One teaspoon of date sugar has 15 calories, and 3.0g of sugar. One teaspoon of date syrup has 18 calories, and 4.0g of sugar. Although both contain trace amounts of iron, potassium, calcium, and magnesium, neither are a significant source of any nutrient other than sugar.

Selection

Date sweeteners are commonly found in health food stores and Middle Eastern grocery stores, but as they become more popular, consumers may also find them in larger, more progressive grocery stores.

Date sugar is usually sold in resealable bags, whereas date syrup (which is sometimes labeled as date honey or date molasses) is often found in jars or squeeze bottles. In both cases, the only ingredient listed on the package should be dates.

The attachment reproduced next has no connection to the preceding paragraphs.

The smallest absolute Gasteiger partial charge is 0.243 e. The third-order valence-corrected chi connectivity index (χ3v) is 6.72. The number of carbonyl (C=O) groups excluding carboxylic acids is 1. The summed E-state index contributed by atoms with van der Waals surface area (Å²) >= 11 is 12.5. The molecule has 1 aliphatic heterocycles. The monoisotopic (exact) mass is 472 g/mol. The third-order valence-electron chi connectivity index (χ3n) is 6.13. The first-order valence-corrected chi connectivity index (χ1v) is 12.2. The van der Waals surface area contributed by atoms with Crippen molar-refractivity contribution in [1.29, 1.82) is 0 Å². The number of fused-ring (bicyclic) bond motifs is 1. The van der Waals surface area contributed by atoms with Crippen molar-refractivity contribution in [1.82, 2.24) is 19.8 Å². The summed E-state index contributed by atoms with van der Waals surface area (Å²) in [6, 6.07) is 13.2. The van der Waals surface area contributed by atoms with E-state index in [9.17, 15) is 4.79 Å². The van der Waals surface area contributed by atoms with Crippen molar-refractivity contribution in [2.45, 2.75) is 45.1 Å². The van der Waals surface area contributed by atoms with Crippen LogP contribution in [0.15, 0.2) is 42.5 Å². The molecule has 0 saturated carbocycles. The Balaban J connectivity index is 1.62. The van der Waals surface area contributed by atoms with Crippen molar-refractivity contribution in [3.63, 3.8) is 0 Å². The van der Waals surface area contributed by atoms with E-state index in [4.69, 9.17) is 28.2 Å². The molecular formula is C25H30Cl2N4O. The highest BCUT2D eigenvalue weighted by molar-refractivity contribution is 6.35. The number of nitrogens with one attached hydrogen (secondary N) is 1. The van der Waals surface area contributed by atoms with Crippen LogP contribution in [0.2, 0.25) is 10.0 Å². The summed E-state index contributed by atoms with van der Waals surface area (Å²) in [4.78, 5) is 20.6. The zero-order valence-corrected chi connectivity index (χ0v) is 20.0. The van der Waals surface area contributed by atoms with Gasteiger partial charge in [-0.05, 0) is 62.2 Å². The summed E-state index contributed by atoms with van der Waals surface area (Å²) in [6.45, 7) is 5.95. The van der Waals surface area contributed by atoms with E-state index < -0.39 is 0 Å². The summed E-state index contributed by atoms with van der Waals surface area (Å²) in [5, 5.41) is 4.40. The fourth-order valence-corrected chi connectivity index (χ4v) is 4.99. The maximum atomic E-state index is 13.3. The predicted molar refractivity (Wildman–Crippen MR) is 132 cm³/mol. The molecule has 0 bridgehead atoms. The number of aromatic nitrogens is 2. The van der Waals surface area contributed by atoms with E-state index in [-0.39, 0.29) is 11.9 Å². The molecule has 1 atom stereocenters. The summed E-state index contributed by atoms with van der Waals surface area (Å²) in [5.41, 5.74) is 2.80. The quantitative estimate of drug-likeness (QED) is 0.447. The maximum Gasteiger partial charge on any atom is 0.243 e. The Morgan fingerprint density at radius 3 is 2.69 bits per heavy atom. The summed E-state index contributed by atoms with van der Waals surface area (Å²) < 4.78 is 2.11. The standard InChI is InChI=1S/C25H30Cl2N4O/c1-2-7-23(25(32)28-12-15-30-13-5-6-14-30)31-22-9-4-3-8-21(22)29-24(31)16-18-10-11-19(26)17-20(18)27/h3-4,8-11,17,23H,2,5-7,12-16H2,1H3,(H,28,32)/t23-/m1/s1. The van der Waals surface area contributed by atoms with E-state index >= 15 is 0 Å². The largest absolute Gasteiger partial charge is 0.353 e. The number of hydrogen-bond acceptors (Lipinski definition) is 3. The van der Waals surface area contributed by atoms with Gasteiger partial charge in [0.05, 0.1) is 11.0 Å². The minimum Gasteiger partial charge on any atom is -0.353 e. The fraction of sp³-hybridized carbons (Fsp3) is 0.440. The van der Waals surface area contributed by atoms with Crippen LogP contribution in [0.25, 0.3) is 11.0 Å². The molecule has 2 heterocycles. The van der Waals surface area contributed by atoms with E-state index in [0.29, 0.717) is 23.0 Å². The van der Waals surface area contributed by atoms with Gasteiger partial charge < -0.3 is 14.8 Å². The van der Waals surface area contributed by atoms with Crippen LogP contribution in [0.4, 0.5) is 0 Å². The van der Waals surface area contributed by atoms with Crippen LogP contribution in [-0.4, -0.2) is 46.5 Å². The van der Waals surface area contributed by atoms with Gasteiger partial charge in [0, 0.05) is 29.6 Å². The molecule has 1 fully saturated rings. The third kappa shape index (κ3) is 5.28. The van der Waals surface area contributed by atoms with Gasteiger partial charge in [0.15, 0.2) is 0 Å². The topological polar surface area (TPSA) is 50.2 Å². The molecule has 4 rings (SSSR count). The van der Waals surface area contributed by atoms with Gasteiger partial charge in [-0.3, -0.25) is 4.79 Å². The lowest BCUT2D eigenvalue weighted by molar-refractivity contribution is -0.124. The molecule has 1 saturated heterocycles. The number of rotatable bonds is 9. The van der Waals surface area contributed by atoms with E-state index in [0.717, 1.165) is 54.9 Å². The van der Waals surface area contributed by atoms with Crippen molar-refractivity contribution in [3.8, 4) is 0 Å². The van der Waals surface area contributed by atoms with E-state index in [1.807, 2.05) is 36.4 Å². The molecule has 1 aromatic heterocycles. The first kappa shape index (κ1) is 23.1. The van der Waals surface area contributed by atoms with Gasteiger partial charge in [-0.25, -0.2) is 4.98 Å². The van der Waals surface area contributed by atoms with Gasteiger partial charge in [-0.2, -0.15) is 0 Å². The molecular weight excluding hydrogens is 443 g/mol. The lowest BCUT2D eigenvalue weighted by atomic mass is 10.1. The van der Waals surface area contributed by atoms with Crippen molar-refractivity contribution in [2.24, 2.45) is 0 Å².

Note: Date sugar is sometimes confused with date palm sugar, which comes from the dehydrated sap of sugar palm trees, not dates. Other than reading the label carefully, one way to tell the two apart is that date sugar will not dissolve completely in water, whereas date palm sugar will. Because date sugar is made from whole granulated dates, a small amount of sediment will appear when added to water, which comes from the fiber present in the whole food.

Storage

Date sugar and date syrup are both shelf-stable. Store in an airtight container in a cool, dark, dry cupboard. Both date sugar and date syrup have long shelf-lives, but follow the indications on the package to ensure freshness.

Date sugar attracts moisture, so it is especially important to keep it well-sealed to prevent it from clumping.

Preparation